William Daniel


On December 21, 1946, Deputy John W. Vanderford shot and killed William (“Willie”) M. Daniel, a twenty-one-year-old veteran, on the sidewalk outside of the Westfield Commissary in Westfield, Alabama. He was employed a coal miner by the Tennessee Coal & Iron Company (TCI). Shopping at the TCI Commissary with his new wife, Ruby Ard Daniel, Vanderford shot him after he put his hand into his pocket during “questioning” for making “some insulting remarks” toward a white female clerk of the store.

Witness statements collected by the Southern Negro Youth Congress (SNYC) paint a different picture. The female store clerk had instead accused Daniel of “brushing up against” her. Ruby, Daniel, and several other witnesses do not recall Daniel making any motions to his pocket. They also do not remember Daniel making any threatening remarks to or jumping away from Vanderford before he was shot. Others in the community heard rumors that the store clerk leveled the accusation after Daniel forgot to say, “yes ma’am” in response to a question she had asked him.

Sarah Davis, a shopper in the store, alerted Daniel to the clerk’s accusation and warned Daniel to leave the store. Daniel responded that he did not do anything and did not have to run away. It was shortly after this conversation that the store manager got Vanderford’s attention, reported the accusation, and pointed out Daniel. Vanderford touched Daniel on the shoulder and told him to come outside and get into the car. Shortly after the men went outside, Vanderford shot Daniel in the chest. After shooting him, the police searched Daniel for a weapon and found nothing. A witness heard Daniel cry out from the ground that they shot him for nothing.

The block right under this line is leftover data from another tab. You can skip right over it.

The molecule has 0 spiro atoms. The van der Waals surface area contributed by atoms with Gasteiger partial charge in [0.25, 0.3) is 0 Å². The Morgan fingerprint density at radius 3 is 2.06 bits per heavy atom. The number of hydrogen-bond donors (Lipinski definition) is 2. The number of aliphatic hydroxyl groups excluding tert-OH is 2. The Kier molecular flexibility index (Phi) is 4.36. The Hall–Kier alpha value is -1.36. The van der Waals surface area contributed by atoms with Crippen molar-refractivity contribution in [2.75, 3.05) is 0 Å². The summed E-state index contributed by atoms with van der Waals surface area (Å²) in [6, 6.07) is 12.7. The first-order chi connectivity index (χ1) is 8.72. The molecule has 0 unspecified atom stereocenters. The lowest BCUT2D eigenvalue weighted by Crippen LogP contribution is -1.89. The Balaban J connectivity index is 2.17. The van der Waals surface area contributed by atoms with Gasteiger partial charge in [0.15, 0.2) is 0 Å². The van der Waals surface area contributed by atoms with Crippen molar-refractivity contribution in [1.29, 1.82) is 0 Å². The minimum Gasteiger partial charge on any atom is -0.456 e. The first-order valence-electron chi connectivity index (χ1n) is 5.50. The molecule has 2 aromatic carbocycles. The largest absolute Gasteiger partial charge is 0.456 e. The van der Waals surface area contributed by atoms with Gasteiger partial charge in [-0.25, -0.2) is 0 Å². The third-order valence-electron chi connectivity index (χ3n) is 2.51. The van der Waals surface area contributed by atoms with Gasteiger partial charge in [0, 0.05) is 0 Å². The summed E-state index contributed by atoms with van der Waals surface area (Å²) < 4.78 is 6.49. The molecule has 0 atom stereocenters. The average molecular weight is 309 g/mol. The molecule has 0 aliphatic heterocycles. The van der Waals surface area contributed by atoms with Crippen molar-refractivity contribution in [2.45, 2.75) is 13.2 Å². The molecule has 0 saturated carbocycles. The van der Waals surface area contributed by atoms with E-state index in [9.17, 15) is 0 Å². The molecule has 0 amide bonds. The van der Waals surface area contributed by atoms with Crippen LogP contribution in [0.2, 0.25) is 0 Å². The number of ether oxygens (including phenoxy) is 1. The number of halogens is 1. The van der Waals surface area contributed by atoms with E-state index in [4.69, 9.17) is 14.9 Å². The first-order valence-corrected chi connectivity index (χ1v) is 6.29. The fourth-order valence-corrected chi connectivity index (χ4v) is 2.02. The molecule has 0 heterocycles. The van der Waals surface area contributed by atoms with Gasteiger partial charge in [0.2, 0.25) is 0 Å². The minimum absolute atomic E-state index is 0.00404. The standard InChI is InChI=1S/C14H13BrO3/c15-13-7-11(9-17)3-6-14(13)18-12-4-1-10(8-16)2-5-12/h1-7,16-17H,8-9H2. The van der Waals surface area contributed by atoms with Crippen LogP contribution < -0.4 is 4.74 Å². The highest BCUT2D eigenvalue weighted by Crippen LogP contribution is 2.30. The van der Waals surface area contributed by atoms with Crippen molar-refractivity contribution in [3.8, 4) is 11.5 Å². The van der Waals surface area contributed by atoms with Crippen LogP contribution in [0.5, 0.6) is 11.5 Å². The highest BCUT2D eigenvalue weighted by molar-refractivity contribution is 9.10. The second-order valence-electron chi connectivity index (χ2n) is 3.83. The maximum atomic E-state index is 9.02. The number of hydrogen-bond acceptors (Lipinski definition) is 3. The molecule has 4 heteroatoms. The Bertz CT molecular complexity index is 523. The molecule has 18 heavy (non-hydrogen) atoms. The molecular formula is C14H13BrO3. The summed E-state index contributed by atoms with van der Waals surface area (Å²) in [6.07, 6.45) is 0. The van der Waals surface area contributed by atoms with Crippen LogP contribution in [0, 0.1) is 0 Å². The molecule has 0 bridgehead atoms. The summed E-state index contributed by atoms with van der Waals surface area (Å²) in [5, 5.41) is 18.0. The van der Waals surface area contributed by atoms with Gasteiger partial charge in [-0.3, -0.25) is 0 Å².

Legal Status

The SNYC collected and sent witnesses statements to the Bessemer Solicitor’s Office, while Daniel’s father, NAACP attorney Arthur Shores, and SNYC Special Projects Director Arthur Price requested that the Solicitor issue a warrant for Vanderford’s arrest. No arrest warrant was ever issued.

The SNYC also gathered a group of key citizen civil rights activists and created the “Willie Daniels Defense Committee” that distributed petitions through churches and communities around Birmingham to raise awareness about the grand jury case and urge action by the Solicitor. Some anticipated that this group might continue to function as a citizens’ Civil Rights Committee.

The witnesses were ultimately subpoenaed, though Vanderford himself served the subpoena on at least one of the witnesses. Five or more witnesses testified before a Bessemer grand jury in mid-February 1947, but the jury did not indict Vanderford.